Construction began on beach restoration projects in Brevard and Martin counties following the devastating 2004 hurricane season. The two restoration projects will restore coastal habitat, recreational beachfront and protect upland homes and businesses.
“Months after the hurricanes struck our shores, Floridians continue to demonstrate their resilience by rebuilding and restoring their homes, businesses and communities,” said Secretary Castille. “Returning sand to our beaches provides an important shield from extreme weather conditions for our coastal communities and additional habitat for wildlife.”
The Brevard County project will widen northern county beaches from Cape Canaveral through Cocoa Beach to Patrick Air Force Base, and southern Brevard County beaches from Flug Avenue in Indialantic to Melbourne Beach, covering more than 10 miles. When complete, the beach will be nourished with 1.6 million cubic yards of sand, the equivalent of more than 100,000 truck loads, providing an average of 100 additional feet of sandy beach. Completion of the project is expected by late spring.
Construction began last week on the Martin County Shore Protection Nourishment Project to restore coastal habitat, recreational beachfront and protect upland homes and businesses on the shoreline, which endured the landfall of two hurricanes last September. The project will widen the beach from the Jensen Beach County Park to Stuart Beach County Park, covering more than four miles. When complete, the beach will be nourished with 876,000 cubic yards of sand, the equivalent of 54,750 truck loads, providing an average of 90 additional linear feet of sandy beach. Completion of the project is expected late spring.
Following last year’s hurricanes, teams of DEP engineers and environmental managers assessed erosion along the Atlantic and Gulf coasts to prepare a hurricane recovery plan. Engineers completed close to 1,000 hours of aerial and ground assessments across 25 coastal counties, shooting 76 hours of video and more than 5,200 still photographs to document hurricane damage to the state’s famed beaches, sandy dunes and coastal communities.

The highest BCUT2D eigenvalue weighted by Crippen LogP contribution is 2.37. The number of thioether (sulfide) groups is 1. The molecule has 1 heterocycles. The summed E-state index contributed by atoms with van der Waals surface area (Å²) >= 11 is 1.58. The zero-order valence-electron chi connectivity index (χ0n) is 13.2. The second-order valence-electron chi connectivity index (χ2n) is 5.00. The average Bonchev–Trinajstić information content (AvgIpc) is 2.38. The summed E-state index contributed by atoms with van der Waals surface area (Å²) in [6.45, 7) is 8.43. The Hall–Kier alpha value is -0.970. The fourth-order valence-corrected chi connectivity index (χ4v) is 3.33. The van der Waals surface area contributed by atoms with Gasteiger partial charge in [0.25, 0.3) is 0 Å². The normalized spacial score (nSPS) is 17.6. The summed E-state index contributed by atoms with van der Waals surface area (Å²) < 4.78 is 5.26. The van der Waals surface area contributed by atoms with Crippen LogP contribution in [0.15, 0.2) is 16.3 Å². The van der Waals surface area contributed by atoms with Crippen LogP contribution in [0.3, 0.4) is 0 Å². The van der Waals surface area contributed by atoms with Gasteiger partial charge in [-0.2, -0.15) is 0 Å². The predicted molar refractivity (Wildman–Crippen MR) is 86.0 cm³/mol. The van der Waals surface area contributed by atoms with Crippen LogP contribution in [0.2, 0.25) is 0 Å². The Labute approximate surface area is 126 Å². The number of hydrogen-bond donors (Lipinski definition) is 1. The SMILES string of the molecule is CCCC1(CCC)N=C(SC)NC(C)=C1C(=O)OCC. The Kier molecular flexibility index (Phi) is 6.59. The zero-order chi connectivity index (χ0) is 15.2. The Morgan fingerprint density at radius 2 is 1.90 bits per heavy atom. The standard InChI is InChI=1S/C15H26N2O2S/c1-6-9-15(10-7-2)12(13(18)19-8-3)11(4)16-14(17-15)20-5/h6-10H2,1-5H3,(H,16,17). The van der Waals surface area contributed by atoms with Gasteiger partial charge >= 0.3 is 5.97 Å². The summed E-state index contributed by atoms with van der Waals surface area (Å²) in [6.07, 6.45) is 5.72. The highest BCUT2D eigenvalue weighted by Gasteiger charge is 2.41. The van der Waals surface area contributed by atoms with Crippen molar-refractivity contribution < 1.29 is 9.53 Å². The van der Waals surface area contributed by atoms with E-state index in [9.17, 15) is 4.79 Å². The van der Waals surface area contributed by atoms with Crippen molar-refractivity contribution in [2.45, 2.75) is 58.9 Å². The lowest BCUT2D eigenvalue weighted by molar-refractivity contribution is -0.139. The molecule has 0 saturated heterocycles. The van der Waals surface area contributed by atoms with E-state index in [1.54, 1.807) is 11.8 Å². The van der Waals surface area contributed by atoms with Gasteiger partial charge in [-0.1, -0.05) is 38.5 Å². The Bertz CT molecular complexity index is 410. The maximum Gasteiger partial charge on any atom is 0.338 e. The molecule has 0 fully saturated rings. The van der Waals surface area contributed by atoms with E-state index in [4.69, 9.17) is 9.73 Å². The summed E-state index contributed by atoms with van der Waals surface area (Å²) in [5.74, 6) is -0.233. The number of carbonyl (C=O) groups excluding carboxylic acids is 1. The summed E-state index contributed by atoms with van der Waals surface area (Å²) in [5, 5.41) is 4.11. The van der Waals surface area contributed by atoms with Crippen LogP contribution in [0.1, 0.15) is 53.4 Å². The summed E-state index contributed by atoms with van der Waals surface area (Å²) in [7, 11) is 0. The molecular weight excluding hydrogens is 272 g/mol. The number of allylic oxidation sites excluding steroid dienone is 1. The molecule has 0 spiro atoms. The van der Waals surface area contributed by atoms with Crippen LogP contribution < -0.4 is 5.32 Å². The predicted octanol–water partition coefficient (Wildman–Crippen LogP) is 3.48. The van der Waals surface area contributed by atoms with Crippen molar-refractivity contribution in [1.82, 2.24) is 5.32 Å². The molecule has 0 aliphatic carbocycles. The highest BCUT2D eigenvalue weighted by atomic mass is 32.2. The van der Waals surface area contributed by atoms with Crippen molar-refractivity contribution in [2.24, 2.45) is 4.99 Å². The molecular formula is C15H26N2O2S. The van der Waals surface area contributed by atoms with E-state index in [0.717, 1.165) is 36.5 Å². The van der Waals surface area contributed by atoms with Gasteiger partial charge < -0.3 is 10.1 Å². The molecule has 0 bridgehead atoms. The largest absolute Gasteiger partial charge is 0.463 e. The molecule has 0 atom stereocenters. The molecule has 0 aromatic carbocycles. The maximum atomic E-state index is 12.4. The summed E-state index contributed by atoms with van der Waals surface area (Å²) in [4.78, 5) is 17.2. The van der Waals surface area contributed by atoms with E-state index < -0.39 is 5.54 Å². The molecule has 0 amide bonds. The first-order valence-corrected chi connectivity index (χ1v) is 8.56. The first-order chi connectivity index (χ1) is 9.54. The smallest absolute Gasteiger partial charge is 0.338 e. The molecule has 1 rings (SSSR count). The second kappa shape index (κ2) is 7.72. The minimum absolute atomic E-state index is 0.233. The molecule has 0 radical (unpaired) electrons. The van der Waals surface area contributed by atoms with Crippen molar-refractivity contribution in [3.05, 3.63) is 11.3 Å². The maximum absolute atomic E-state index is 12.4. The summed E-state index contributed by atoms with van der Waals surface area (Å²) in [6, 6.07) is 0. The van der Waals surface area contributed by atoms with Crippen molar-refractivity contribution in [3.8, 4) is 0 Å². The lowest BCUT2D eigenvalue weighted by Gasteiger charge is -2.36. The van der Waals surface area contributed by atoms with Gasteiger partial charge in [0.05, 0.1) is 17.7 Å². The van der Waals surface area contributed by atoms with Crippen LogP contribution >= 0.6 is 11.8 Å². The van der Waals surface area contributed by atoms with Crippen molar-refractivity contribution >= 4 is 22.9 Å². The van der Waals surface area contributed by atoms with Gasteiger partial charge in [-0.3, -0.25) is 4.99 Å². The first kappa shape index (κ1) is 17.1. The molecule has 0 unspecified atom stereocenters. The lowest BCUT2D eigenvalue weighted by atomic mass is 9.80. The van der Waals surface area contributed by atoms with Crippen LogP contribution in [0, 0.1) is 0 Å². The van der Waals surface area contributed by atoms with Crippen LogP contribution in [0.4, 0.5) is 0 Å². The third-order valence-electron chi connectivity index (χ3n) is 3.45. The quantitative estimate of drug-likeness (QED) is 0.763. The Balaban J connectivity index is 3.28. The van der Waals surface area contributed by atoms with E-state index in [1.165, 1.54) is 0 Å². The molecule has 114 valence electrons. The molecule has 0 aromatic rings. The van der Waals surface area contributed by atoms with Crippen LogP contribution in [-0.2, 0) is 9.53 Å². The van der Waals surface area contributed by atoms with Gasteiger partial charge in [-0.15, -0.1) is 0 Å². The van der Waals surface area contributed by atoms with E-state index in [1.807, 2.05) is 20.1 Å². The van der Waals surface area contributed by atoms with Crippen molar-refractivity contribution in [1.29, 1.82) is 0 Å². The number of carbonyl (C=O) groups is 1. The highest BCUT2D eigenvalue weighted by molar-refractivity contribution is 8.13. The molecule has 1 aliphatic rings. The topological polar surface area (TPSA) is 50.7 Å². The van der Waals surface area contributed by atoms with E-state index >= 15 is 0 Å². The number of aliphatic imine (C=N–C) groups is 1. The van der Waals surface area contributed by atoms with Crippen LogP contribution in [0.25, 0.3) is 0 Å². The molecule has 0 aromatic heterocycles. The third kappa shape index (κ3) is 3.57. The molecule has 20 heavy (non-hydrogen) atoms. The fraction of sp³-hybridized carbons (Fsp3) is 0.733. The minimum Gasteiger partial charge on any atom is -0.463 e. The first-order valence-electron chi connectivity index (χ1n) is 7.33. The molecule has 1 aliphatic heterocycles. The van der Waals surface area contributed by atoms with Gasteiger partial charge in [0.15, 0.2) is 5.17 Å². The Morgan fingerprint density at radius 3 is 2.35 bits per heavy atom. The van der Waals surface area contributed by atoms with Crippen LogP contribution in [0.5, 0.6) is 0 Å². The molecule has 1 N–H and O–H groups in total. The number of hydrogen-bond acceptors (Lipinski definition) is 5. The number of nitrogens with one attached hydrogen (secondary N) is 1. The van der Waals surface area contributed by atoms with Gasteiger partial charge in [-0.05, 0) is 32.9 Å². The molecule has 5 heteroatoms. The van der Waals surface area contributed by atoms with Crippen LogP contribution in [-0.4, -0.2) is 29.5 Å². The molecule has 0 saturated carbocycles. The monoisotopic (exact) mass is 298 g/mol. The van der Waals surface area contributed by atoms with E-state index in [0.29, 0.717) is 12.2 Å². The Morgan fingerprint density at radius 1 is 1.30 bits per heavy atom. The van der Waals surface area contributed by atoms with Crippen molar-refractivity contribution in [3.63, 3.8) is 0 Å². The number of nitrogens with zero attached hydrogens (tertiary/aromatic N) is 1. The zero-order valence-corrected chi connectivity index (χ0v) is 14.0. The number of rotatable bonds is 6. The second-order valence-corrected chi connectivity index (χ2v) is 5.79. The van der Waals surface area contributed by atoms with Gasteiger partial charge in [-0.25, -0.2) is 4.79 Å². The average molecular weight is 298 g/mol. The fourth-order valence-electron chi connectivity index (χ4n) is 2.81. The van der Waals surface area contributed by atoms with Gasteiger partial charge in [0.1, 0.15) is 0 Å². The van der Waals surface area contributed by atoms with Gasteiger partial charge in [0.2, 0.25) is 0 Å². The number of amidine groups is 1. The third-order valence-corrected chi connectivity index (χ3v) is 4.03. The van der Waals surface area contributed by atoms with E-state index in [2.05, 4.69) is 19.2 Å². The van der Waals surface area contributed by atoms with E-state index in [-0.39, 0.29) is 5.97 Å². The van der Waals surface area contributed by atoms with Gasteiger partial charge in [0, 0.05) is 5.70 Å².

Florida’s beach and dune system acts as the first line of defense during hurricane season. Wide sandy beaches reduce the impacts of storm surge and provide wave attenuation. Beach nourishment can prepare the coastline to better withstand the forces of hurricanes while providing recreational and economic benefits. Florida’s 825 miles of world-renowned beaches draw millions of tourists to the state every year, pumping billions of dollars into Florida’s economy. A 2003 Florida Atlantic University study found that for every dollar invested in beach restoration, the State receives a $6 – $8 economic return in state taxes from tourists.
Last December, Governor Bush and the Legislature committed more than $68 million to restore Florida’s beaches from the impacts of four major hurricanes on our coasts. The Governor has proposed another $72 million in next year’s budget to continue the work. In addition to special appropriation funding, Brevard County’s restoration project is receiving a near $1.5 million match from the State’s hurricane recovery funds.
The Martin County Shore Protection Nourishment Project is funded through a State, federal and local partnership, receiving nearly $1.5 million in matching funds from the State’s beach management funding assistance program. State, federal and local governments invest millions of dollars annually to restore and maintain critically eroded beaches along Florida’s coastline. Over the last three years, the Florida Legislature has appropriated nearly $150 million to restore Florida’s shoreline. To date, more than 170 miles of beach has been restored and maintained through the State program.
For more information, visit www.dep.state.fl.us
(Source: Florida DEP, The Post, Volume 5, Issue 12 March 25, 2005)